For many years, farm owners have stopped using guns to protect their livestock from different predators. Instead of firearms, owners switched to using llamas.
A prey animal like a coyote might attack their calves, chickens, goats, sheep, etc.
So why use llamas?
Llamas are natural herd protectors with a personal vendetta against the coyotes. If they get into contact with one, they will sound an alarm and try to chase away the invasive predator.
And in some cases, a llama will stomp its enemy to death.
This is, of course, a llama being protective of the herd it is guarding.
But what about hunting down and attacking other animals for food? Does a llama prey on other animals?
What Animals Does A Llama Prey And Eat?
A llama is not a natural predator and does not prey on other animals. Llamas have razor-sharp canine teeth that can be lethal against other animals, but they mostly use them to fight among themselves.
Farmers that use llamas for herd protection report that in many instances, when a coyote preys on their livestock that is grazing on the field, a llama will give its best to protect the herd.
Look how two llamas chase away a coyote from their farm.
After they spot the predator, llamas will first sound an alarm, a strong scream to warn the others so they run away.
Llamas will then charge at the invader, spit, bite, kick, and in many times kill it.
But after killing the preying animal, will a llama eat it?
Are Llamas Carnivorous?
No, llamas are not carnivorous. They will not prey on other animals, hunt them for their flesh and then eat them.
Llamas are herbivores; they eat plant-based diets and no meat. They are both grazers and browsers.
This means that they eat both the grass and other low-growing vegetation, together with high-growing plants such as leaves, the bark of trees, and shrubs. Llamas have a stomach with three chambers that allows them to digest many nutrient-poor foods.
A llama’s distant cousin, the camel (yes, camels and llamas are related), will mostly feed on plants, just like a llama. However, if a camel does not find food for a long time, and stumbles upon a carcass in the desert, it might consume its meat, bones, or skin.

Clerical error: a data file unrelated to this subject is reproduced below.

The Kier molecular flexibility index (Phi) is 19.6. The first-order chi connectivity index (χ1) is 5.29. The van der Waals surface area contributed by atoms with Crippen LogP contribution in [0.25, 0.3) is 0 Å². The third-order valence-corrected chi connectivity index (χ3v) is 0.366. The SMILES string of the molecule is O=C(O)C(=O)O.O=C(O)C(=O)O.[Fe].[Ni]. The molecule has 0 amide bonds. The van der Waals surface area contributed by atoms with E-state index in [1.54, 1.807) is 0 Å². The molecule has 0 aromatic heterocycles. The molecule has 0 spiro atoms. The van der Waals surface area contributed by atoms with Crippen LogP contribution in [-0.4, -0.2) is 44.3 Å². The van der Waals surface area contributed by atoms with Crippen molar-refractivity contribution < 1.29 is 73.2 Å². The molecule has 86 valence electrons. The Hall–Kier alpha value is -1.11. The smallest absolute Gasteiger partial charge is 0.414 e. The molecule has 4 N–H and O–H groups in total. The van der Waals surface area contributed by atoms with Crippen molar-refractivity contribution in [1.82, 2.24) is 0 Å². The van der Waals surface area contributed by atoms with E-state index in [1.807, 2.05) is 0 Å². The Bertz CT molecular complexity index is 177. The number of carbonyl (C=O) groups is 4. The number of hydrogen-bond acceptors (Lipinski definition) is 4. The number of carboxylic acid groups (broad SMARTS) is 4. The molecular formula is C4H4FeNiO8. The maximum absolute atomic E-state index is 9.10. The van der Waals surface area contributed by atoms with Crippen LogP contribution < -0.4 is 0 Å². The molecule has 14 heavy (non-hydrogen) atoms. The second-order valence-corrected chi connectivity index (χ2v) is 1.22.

It is important to note that, neither camels nor llamas prey on animals.
What Animals Prey On Llamas?
The animals that prey on llamas the most are domestic dogs, followed by coyotes, mountain lions, bears, and wolves in some regions.
Dogs are present in almost all areas with livestock. The more animals on the farm are, the higher the chance of a dog attack. They will chase or molest llamas and other livestock “for fun,” and probably return for more.
The main reason why dangerous dogs or packs of dogs prey on llamas is to kill. They will mostly attack younger llamas and will not consume a lot of their flesh as in most cases they will not be hungry.
Wild dogs will inflict most wounds on the neck, often to multiple victims.
Coyotes live in both rural and urban areas. They will mostly attack during the night. Usually, a coyote will kill a single llama, except in periods of the year when the young coyotes are learning to hunt.
After preying successfully on a llama, they will consume parts of larger stock on the spot. If they killed a smaller animal, they will try to drag it away. Llamas are a bit slower than coyotes, which occasionally gives them some chance to outrun them.
Mountain lions (cougars, or pumas) are also a potential predator problem in areas with llamas and other livestock. They usually hunt at night and will inflict lethal wounds in the neck, body, flanks, or thighs.
They will drag smaller animals to trees of other sheltered locations to eat them.
Wolves, black bears, grizzly bears, foxes, and eagles have occasionally hunted llamas and other South American camelids for food. These are all ferocious predators that attack both day and night.
Further reading: Why llamas bite off other llamas’ genitals
Why Don’t Llamas Prey On Other Animals?
Llamas have extremely sharp canine teeth, a strong jaw, and deadly kicks. Their canine teeth are curved and capable of inflicting deadly wounds. This makes llamas well-equipped to eat meat. And yet, they don’t eat it.
The reason is in their digestive system.
Llamas don’t prey on animals, kill them, and then eat their flesh because it is not their primary food group and because they wouldn’t receive too many nutritional benefits from it. Also, switching to an all-meat diet could be potentially deadly for the animal.
Llamas do not have well-suited enzymes to break down such food and properly absorb vitamins and minerals.
This concludes our article talking about llama being prey or a predator.
Llamas are herbivores, they do not prey on other animals, nor hunt them for food. They have sharp canine teeth they might use to prey on and kill other livestock, but they do not do it. The main predators of llamas are wild dogs, coyotes, foxes, pumas, cougars, and occasionally bears and wolves.
 Cebra, Chris, et al. Llama and alpaca care. Elsevier Health Sciences, 2014.